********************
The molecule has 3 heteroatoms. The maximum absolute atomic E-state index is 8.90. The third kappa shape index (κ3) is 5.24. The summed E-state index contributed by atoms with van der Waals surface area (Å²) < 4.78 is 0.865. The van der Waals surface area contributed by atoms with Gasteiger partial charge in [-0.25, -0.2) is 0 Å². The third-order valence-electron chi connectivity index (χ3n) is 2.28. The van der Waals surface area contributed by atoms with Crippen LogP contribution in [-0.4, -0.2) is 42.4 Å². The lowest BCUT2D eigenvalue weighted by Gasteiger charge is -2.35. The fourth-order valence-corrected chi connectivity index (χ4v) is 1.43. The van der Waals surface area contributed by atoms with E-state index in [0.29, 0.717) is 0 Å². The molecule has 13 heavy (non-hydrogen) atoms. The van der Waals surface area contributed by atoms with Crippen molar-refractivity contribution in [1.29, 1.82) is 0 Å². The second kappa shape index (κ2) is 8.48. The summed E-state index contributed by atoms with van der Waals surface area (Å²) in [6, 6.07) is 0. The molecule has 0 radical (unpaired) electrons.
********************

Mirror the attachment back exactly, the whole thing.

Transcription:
The molecule has 3 heteroatoms. The maximum absolute atomic E-state index is 8.90. The third kappa shape index (κ3) is 5.24. The summed E-state index contributed by atoms with van der Waals surface area (Å²) < 4.78 is 0.865. The van der Waals surface area contributed by atoms with Gasteiger partial charge in [-0.25, -0.2) is 0 Å². The third-order valence-electron chi connectivity index (χ3n) is 2.28. The van der Waals surface area contributed by atoms with Crippen LogP contribution in [-0.4, -0.2) is 42.4 Å². The lowest BCUT2D eigenvalue weighted by Gasteiger charge is -2.35. The fourth-order valence-corrected chi connectivity index (χ4v) is 1.43. The van der Waals surface area contributed by atoms with E-state index in [0.29, 0.717) is 0 Å². The molecule has 13 heavy (non-hydrogen) atoms. The van der Waals surface area contributed by atoms with Crippen molar-refractivity contribution in [1.29, 1.82) is 0 Å². The second kappa shape index (κ2) is 8.48. The summed E-state index contributed by atoms with van der Waals surface area (Å²) in [6, 6.07) is 0. The molecule has 0 radical (unpaired) electrons.